Essays on Tolerance and Openness in Todays Workplaces Literature review

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The paper "Tolerance and Openness in Today’ s Workplaces" is an outstanding example of a management literature review. Nowadays workplaces are more open and tolerant. This paper analyses how diversity, ethics, and leadership have helped contemporary organizations to be more open and tolerant. Tolerance in organizational context can be defined as a permissive, fair, and objective attitude towards people whose nationality, religion, race, practices, etc vary from one’ s own, freedom from bigotry (Dennis & Winston, 2008). To promote tolerance within the workplace, organizations have sought to understand others, be conscious of what they say, set examples, and make endeavors to understand cultural differences.

It is critical to understand where you mark a limit with tolerance. If an individual is being hurt or employees’ actions or words are harming the organizational mission the members of the workforce must understand that is right to step in. Even though being tolerant implies accepting other’ s viewpoints or behaviors, it is not the same as an indulgence, indifference, condescension, or apathy (Lewicki & Tomlinson, 2006). Tolerance does not mean justifying or accepting behavior, which is ethically or morally wrong or that is harmful to other people.

While practicing tolerance, organizations today understand where to draw the line with certain actions or behaviors. Likewise, openness is also a critical aspect of successful organizational and personal relationships. Today, organizations ensure that their employees are satisfied so that they are able to comfortably ask questions and voice concerns, and are aware of where to get answers. Within the current global economic difficulties, openness is paramount is establishing an environment of trust between employees and employers. Openness within workplaces begins with each employee getting information regarding the business one is contributing to.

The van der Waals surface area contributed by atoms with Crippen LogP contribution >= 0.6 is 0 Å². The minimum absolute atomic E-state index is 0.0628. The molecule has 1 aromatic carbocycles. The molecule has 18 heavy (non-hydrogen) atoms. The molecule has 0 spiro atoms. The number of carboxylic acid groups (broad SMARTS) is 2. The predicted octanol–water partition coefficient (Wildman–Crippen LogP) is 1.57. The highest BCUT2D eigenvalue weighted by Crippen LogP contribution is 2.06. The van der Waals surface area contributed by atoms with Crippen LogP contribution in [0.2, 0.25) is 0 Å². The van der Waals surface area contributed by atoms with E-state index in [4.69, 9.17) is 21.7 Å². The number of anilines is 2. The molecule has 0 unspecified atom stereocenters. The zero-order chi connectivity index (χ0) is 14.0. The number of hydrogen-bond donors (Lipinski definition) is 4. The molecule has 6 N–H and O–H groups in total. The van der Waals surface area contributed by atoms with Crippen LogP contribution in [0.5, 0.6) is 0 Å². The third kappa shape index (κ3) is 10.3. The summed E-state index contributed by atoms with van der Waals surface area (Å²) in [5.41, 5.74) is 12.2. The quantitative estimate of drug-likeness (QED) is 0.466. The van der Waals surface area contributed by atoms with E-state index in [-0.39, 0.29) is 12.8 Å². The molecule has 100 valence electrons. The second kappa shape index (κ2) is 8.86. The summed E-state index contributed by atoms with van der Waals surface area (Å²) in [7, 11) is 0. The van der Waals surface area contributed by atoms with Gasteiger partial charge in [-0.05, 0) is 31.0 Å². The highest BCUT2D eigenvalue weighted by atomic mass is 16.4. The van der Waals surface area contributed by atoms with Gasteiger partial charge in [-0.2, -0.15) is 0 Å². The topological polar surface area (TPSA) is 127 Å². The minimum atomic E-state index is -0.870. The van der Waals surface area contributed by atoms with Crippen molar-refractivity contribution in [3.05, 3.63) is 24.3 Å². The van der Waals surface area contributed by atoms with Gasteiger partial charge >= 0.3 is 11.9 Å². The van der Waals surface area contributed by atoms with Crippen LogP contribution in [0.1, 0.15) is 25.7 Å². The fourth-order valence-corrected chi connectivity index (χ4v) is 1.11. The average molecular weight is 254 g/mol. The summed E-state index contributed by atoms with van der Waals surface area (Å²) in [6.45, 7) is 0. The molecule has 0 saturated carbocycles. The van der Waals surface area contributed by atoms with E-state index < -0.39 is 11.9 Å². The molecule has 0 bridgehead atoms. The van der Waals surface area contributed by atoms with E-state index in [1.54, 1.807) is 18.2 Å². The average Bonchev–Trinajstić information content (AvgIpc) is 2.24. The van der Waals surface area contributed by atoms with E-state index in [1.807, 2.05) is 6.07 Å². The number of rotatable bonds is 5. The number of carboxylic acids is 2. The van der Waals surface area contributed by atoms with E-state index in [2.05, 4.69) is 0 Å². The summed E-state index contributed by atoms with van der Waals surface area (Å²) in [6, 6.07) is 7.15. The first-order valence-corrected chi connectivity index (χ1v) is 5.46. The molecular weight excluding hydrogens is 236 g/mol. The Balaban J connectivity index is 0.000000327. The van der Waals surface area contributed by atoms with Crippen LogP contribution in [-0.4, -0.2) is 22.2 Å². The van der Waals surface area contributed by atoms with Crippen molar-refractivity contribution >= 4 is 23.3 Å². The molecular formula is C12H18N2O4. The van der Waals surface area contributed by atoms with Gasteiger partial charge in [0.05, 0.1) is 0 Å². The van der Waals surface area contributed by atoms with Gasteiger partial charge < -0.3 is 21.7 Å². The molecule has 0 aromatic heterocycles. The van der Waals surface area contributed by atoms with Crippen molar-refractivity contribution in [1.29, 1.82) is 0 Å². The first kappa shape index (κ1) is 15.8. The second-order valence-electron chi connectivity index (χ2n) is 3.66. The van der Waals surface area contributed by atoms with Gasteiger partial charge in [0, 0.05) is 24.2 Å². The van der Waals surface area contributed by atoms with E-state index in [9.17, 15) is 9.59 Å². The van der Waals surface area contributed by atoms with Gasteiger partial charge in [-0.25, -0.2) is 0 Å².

Today, public financial information, annual goals, and mission statement are easily accessible to all members of staff. Training guidelines as well as other information needed to accomplish day to day tasks for every position are readily available. Organizations have also made it possible for the workforce to know where to get help; voice concerns and how they can contribute ideas that can assist organization to attain its goals.

References

Ackroyd, S. and Crowdy, P. (1990) ‘Can culture be managed?Working with “raw” material: the

case of the English slaughtermen’ Personnel Review 19(5): 3-12

Dennis, R. and B. E. Winston (2008). "A factor analysis of Page and Wong's servant leadership

instrument." Leadership and Organization Development Journal 24(8): 455-459.

Gabriel, Y. (1997) ‘Meeting God: When Organizational Members Come Face to Face with the

Supreme Leader’ Human Relations 50(4): 315-342.

Jackall, R. (1988) Moral mazes: the world of corporate managers Oxford: Oxford University

Press.

Kaptein, M. (2008). "Developing and testing a measure for the ethical culture of organizations:

the corporate ethical virtues model." Journal of Organizational Behavior 29: 923-947

Lewicki, R. and Tomlinson, E. (2006). "Models of Interpersonal Trust Development: Theoretical Approaches, Empirical Evidence, and Future Directions." Journal of Management

32(6): 991-1022

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